Nigeria: Enhancing the Transport System

11 Mar

Photo: Ben Parker/IRINPhoto: Ben Parker/IRIN

By John Iwori

Enhancing the transport system in the country will help in addressing the current burden on roads.

There is no doubt that water transport remains a veritable avenue to reduce the present over reliance on road transport across the country. Presently the movement of persons, goods and service is more on the roads that criss-cross the country.

For a country with enormous inland waterways, about 8,600km, roughly 60 per cent is unused, which is an anomaly. The longest inland waterways are the Niger River and its tributary, the Benue River, which are largely unused. The most used, especially by larger powered boats and for commerce, are in the Niger Delta and all along the coast from Lagos Lagoon to Cross River.

Rail, another channel of transportation has also been neglected over time. As of 2003, Nigeria’s rail system had 3,557 kilometers of track, 19 kilometers of which were dual gauge and the remainder, standard gauge.

The country has two major rail lines: one connects Lagos on the Bight of Benin and Nguru in the northern state of Yobe; the other connects Port Harcourt in the Niger Delta and Maiduguri in the northeastern state of Borno. However the rail system is not optimally used, until the present administration which is trying to rejuvenate the rail system. Much as being done in this sub sector should have been extended to the nation’s vast waterways.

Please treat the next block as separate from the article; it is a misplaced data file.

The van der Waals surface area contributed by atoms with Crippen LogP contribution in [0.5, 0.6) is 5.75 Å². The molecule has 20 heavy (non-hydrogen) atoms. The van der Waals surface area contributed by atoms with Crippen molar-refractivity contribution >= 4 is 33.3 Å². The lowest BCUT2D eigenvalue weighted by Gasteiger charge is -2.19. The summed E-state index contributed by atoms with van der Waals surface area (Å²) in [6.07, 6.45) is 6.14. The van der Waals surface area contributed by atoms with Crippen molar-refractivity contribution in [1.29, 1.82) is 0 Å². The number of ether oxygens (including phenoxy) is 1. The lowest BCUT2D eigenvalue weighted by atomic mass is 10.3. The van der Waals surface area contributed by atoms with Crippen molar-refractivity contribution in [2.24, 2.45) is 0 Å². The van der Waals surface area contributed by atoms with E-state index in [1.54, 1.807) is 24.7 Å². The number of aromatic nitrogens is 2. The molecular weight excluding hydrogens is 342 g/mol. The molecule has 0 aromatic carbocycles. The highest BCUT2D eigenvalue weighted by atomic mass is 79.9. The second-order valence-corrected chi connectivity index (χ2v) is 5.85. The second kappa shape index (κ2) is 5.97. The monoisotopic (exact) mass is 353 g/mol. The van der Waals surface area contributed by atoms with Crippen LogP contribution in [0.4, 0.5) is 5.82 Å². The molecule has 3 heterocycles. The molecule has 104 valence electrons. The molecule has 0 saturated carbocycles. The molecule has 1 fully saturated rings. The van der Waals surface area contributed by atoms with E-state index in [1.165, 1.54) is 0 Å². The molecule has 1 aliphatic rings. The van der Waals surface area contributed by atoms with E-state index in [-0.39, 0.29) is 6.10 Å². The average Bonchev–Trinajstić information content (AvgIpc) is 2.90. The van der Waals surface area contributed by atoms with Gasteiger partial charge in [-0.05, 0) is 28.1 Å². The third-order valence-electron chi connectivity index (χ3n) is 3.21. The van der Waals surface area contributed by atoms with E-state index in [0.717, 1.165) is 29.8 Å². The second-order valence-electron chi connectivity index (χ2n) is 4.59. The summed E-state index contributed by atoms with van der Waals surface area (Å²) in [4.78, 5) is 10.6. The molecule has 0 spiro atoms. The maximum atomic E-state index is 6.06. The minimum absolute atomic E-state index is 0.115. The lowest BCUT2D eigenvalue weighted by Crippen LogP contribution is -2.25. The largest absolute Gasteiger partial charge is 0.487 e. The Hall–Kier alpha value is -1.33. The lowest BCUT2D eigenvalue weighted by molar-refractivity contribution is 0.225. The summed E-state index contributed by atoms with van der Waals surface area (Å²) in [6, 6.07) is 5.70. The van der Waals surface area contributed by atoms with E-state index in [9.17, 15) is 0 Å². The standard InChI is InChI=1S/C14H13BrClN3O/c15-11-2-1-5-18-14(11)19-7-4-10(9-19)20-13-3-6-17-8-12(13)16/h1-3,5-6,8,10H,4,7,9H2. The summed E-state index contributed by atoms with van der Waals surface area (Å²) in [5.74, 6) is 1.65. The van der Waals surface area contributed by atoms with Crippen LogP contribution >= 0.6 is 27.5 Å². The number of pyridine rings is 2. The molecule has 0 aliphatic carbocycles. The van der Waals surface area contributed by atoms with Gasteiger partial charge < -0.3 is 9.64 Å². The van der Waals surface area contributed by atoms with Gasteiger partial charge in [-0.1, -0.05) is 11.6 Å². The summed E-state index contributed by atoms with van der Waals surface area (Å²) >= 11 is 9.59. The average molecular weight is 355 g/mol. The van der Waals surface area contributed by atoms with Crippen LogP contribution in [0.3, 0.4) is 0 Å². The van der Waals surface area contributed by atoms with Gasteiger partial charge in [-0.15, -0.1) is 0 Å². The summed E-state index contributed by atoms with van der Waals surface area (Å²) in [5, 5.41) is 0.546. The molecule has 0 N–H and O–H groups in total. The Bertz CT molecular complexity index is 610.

Already, the over-dependence on the road transport across Nigeria has impacted negatively on her socio-economic development. It is on record that 40 to 80 percent income of Nigerian workers are spent on transportation, with road being the dominant mode of commuting.

Again, 50 to 60 percent cost of freight is consumed by road transportation. Pathetically, most of the roads are poorly maintained and are often cited as a cause for the country’s high rate of traffic fatalities as trucks compete for space with other road users.

Besides, the roads easily get bad as the weight of vehicular movement weigh heavily on the state of the roads. The huge cost aside, it takes time and skill to get the roads network back to shape.

Review of Policy That this has contributed to the high cost of roads maintenance across Nigeria is to say the least. This partly explained why stakeholders in the transport industry have continued to pick holes in Nigerian transport policy. They often use different forum to draw the attention of the federal government to the ills in the policy just as they demand for a review to meet the demands of the present realities.